In this study, we examine the impact of damage caused by wildlife on farmers’ production behavior and analyze the livelihood options when they face the loss. Our research area comprises 51 villages surrounding 14 giant panda reserves in China. Based on a questionnaire survey of 787 households, a linear regression model was used to analyze the changes of farmers’ production behavior in 2018 due to wildlife damage. The main conclusions are as follows: (1) as the risk of wildlife damage increases, farmers have to abandon some of the heavily damaged lands, which are expected to produce very low profits; (2) although the farmer’s labor and capital input per unit area of the remaining land increased, the total farming time decreased due to the reduction of the cultivated land area; (3) the labor time that farmers released was partially allocated to livestock raising. There is a large heterogeneity in the livelihood selection behavior of farmers. In view of this, this article suggests that in order to protect farmland resources and farmers’ livelihoods, the government should implement compensation or promote agricultural insurance so that farmers have a stable profit expectation for their farming activities.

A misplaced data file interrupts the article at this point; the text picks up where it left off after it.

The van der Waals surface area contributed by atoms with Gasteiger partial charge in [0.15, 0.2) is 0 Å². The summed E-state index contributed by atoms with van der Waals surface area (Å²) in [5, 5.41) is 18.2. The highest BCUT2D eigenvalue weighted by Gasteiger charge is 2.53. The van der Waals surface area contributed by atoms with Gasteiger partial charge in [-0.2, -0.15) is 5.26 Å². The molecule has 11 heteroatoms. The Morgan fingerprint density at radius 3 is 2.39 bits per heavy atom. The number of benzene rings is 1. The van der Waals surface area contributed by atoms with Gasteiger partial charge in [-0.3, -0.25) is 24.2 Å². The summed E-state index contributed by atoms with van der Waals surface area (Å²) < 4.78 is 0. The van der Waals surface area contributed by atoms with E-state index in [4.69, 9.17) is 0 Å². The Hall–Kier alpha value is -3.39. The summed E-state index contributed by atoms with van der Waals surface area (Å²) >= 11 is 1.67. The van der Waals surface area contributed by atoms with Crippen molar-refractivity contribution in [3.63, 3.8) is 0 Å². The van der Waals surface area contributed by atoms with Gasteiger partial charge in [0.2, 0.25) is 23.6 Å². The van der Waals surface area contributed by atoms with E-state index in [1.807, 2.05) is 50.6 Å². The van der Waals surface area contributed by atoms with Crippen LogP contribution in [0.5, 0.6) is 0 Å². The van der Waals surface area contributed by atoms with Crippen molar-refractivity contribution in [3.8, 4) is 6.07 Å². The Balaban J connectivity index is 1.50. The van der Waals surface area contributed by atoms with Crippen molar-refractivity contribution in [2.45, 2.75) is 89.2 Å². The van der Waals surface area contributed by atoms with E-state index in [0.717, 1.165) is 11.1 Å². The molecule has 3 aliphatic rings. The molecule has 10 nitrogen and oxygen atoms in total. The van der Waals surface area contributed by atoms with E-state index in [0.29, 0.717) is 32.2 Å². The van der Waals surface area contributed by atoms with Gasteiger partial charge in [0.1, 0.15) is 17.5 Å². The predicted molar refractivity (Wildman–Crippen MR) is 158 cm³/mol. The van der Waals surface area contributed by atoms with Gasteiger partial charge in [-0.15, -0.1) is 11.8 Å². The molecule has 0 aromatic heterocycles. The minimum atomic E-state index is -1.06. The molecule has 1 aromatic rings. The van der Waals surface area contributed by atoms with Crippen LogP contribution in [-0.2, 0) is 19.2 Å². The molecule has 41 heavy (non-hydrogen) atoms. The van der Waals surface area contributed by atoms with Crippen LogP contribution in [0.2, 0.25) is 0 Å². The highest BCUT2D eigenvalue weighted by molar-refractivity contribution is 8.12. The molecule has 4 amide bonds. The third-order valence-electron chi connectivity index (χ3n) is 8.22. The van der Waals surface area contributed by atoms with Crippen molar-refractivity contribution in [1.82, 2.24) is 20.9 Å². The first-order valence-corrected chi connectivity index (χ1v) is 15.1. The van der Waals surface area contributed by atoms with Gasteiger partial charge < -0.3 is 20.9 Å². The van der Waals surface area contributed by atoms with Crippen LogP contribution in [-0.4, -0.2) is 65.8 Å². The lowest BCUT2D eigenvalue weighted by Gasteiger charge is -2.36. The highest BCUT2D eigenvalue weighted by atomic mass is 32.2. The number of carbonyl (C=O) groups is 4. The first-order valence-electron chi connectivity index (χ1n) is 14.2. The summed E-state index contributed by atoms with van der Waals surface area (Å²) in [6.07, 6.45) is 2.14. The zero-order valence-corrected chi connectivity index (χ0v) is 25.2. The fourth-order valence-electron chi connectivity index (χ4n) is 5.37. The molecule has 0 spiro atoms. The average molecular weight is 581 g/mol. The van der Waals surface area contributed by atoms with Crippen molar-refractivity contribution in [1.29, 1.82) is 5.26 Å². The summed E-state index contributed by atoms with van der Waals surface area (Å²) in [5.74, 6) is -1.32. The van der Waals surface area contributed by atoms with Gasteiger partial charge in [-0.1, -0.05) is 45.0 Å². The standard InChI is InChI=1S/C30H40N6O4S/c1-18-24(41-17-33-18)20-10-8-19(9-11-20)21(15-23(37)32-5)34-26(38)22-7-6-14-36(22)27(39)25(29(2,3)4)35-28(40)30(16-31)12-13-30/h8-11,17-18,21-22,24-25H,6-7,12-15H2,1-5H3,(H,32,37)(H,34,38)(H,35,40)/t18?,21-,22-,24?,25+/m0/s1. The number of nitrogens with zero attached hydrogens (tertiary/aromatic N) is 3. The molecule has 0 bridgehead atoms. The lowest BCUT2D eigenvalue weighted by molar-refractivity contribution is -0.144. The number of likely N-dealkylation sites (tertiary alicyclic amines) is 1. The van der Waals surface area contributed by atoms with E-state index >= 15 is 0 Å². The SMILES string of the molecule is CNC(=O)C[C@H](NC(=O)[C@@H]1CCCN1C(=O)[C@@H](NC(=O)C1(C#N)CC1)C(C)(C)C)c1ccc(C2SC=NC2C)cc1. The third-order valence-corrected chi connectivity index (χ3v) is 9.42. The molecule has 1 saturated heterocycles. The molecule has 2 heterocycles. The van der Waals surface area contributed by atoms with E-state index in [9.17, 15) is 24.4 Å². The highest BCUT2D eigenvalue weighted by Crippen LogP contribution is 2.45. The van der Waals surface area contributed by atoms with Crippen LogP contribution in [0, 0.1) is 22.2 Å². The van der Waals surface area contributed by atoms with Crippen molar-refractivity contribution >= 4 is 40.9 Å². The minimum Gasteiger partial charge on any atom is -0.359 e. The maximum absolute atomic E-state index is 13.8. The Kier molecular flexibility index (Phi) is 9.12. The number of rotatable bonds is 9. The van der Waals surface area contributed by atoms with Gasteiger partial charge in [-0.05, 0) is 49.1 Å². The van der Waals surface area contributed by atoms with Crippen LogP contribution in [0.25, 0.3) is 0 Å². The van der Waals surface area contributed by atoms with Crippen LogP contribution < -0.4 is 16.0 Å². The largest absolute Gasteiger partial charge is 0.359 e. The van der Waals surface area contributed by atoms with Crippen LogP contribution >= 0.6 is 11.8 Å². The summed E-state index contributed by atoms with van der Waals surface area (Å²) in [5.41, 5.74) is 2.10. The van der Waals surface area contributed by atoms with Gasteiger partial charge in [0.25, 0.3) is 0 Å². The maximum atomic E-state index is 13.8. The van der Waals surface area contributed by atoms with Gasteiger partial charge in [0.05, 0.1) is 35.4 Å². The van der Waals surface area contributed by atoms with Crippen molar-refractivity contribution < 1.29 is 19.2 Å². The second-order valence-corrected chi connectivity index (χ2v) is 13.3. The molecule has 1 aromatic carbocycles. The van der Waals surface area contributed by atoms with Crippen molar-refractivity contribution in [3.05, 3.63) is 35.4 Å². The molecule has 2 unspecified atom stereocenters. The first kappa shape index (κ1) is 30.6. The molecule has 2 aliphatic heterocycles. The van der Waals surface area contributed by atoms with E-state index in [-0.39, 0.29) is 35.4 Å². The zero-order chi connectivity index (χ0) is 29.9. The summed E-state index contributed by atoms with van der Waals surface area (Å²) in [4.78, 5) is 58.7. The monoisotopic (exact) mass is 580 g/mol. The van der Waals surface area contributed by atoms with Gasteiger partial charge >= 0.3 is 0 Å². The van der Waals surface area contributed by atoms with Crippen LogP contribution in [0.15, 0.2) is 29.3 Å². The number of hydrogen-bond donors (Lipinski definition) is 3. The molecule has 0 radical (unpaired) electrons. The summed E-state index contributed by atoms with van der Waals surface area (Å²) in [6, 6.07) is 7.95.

Journal of Forest Economics, Volume 36, Issue 1-2 Special issue - Nature Conservation: Articles Overiew
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